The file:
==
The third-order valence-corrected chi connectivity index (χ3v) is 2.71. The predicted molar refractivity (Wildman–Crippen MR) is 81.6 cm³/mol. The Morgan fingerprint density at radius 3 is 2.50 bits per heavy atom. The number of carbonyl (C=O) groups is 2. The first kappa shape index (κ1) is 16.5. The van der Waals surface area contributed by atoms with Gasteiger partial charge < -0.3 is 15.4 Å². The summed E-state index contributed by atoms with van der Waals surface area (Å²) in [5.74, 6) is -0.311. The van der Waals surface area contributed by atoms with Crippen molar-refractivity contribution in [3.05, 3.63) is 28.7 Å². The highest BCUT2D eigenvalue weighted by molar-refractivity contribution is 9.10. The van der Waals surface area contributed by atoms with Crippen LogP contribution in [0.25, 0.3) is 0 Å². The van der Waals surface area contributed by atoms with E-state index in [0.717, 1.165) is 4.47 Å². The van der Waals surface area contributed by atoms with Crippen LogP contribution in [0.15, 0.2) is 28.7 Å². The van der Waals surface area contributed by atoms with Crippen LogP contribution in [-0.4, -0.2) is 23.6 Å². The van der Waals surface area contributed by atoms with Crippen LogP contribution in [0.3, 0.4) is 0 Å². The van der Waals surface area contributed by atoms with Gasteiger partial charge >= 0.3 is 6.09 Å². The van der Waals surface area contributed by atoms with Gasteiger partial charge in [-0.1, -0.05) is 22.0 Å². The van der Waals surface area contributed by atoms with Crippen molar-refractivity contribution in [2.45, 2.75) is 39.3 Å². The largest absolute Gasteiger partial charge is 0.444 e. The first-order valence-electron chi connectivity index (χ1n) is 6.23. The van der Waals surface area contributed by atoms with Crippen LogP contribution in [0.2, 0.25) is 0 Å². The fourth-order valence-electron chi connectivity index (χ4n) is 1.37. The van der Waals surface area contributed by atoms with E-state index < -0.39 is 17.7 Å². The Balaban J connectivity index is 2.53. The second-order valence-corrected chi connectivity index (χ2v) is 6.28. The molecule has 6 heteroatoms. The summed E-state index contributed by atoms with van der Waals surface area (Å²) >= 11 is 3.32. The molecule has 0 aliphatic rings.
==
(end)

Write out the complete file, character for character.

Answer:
The third-order valence-corrected chi connectivity index (χ3v) is 2.71. The predicted molar refractivity (Wildman–Crippen MR) is 81.6 cm³/mol. The Morgan fingerprint density at radius 3 is 2.50 bits per heavy atom. The number of carbonyl (C=O) groups is 2. The first kappa shape index (κ1) is 16.5. The van der Waals surface area contributed by atoms with Gasteiger partial charge < -0.3 is 15.4 Å². The summed E-state index contributed by atoms with van der Waals surface area (Å²) in [5.74, 6) is -0.311. The van der Waals surface area contributed by atoms with Crippen molar-refractivity contribution in [3.05, 3.63) is 28.7 Å². The highest BCUT2D eigenvalue weighted by molar-refractivity contribution is 9.10. The van der Waals surface area contributed by atoms with Crippen LogP contribution in [0.25, 0.3) is 0 Å². The van der Waals surface area contributed by atoms with E-state index in [0.717, 1.165) is 4.47 Å². The van der Waals surface area contributed by atoms with Crippen LogP contribution in [0.15, 0.2) is 28.7 Å². The van der Waals surface area contributed by atoms with Crippen LogP contribution in [-0.4, -0.2) is 23.6 Å². The van der Waals surface area contributed by atoms with Crippen LogP contribution in [0.3, 0.4) is 0 Å². The van der Waals surface area contributed by atoms with Gasteiger partial charge >= 0.3 is 6.09 Å². The van der Waals surface area contributed by atoms with Gasteiger partial charge in [-0.1, -0.05) is 22.0 Å². The van der Waals surface area contributed by atoms with Crippen molar-refractivity contribution in [2.45, 2.75) is 39.3 Å². The largest absolute Gasteiger partial charge is 0.444 e. The first-order valence-electron chi connectivity index (χ1n) is 6.23. The van der Waals surface area contributed by atoms with Crippen LogP contribution in [0.2, 0.25) is 0 Å². The fourth-order valence-electron chi connectivity index (χ4n) is 1.37. The van der Waals surface area contributed by atoms with E-state index < -0.39 is 17.7 Å². The Balaban J connectivity index is 2.53. The second-order valence-corrected chi connectivity index (χ2v) is 6.28. The molecule has 6 heteroatoms. The summed E-state index contributed by atoms with van der Waals surface area (Å²) >= 11 is 3.32. The molecule has 0 aliphatic rings.